Cognition and Comprehension in Translational Hermeneutics
Revisiting the Unit of Translation from the Hermeneutical Perspective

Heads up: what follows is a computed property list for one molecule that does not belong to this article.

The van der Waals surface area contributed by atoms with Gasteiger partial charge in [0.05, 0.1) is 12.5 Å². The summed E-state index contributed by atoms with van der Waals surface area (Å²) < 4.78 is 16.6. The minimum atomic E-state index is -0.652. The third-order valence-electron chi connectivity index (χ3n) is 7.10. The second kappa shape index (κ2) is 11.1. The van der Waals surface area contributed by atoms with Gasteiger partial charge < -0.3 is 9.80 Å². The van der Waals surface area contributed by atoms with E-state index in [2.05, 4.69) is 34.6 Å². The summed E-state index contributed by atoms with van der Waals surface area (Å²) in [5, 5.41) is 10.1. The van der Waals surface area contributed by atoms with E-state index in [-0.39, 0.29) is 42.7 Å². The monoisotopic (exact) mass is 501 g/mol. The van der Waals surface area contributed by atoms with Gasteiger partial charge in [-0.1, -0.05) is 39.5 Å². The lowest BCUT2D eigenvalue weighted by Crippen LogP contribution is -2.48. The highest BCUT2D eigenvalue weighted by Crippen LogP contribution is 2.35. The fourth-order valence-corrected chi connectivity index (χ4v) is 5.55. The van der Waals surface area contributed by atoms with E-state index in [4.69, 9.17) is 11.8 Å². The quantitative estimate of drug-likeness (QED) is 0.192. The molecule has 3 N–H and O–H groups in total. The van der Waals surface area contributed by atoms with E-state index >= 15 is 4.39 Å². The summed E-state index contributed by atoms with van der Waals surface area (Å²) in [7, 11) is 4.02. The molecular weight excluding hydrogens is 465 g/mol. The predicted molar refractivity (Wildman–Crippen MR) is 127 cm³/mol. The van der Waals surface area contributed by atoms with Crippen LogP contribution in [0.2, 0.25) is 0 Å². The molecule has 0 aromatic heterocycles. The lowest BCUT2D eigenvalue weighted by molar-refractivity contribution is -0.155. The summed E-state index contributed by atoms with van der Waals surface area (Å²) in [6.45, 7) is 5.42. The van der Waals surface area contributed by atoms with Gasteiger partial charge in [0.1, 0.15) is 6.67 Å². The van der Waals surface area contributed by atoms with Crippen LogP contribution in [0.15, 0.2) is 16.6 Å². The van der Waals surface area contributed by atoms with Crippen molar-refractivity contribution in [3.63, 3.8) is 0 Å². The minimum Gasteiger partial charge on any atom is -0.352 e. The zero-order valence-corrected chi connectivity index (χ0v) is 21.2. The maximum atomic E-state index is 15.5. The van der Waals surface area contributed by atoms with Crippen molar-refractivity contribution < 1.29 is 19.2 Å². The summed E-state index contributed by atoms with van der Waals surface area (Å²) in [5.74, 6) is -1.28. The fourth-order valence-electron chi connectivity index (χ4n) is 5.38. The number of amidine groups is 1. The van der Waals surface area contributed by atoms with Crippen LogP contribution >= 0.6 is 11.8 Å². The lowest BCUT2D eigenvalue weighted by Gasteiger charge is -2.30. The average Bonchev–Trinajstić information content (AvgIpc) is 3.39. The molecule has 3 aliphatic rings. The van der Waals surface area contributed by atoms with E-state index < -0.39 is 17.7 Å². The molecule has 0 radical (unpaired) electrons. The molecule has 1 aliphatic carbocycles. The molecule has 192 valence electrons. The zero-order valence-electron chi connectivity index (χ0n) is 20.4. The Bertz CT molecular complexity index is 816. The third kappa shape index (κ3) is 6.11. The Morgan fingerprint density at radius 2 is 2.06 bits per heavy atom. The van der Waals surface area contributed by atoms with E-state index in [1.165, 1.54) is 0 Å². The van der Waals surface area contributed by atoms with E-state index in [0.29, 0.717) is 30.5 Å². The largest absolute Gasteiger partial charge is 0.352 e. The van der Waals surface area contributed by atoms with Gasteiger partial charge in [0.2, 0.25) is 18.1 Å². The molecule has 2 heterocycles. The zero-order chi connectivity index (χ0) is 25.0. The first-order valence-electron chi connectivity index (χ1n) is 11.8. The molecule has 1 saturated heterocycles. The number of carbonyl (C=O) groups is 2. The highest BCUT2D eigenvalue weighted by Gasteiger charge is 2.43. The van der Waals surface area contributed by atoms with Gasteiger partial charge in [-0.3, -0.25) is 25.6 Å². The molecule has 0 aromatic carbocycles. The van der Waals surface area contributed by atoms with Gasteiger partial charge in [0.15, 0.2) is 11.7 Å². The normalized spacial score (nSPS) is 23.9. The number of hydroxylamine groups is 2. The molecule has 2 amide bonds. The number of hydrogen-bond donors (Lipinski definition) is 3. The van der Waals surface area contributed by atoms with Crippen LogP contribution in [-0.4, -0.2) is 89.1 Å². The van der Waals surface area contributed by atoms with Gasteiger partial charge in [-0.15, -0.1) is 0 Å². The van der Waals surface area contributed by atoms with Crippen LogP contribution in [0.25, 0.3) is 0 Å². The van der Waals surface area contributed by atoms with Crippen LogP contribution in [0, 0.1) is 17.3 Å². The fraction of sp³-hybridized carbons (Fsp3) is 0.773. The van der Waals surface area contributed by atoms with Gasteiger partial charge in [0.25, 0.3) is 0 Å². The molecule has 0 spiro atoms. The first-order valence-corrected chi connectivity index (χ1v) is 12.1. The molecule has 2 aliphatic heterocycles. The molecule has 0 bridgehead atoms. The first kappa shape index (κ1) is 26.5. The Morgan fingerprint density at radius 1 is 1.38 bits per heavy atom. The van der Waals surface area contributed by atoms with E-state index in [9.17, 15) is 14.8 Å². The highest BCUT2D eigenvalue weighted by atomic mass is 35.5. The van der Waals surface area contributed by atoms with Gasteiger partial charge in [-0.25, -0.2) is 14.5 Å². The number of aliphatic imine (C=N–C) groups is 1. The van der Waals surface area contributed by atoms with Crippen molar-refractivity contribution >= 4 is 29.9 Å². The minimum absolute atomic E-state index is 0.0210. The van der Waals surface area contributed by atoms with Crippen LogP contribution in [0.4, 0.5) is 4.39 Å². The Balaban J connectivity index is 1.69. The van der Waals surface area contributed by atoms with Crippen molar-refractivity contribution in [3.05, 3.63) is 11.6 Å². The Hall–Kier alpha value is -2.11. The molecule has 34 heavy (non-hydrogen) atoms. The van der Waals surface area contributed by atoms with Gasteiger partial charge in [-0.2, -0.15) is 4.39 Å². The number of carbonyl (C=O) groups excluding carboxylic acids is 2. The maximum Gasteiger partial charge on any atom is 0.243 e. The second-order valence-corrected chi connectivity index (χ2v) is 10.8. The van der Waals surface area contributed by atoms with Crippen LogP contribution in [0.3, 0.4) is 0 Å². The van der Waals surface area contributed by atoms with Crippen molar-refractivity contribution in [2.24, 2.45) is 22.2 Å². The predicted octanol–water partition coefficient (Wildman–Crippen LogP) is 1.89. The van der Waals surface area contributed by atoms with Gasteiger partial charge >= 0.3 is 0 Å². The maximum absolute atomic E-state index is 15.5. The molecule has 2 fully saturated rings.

This paper attempts to show that the unit of translation, even though it has long been used by both translators and theorists, is not a very fruitful concept when it comes to describing the translation process. The way in which it has been defined up to now is either too restrictive to be valid or too broad to be manageable. It will appear that it is much more productive to consider translation from a hermeneutic point of view on the basis of both the working unit of translation (the portion of source text which is being processed at a particular time) and the complexity of the factors involved in the process. The notion of hermeneutic halo will be proposed as a useful tool in this context. Combined with the working unit of translation, it helps describe the translation process and is a means of accounting for the great variety of translations a single original can lead to.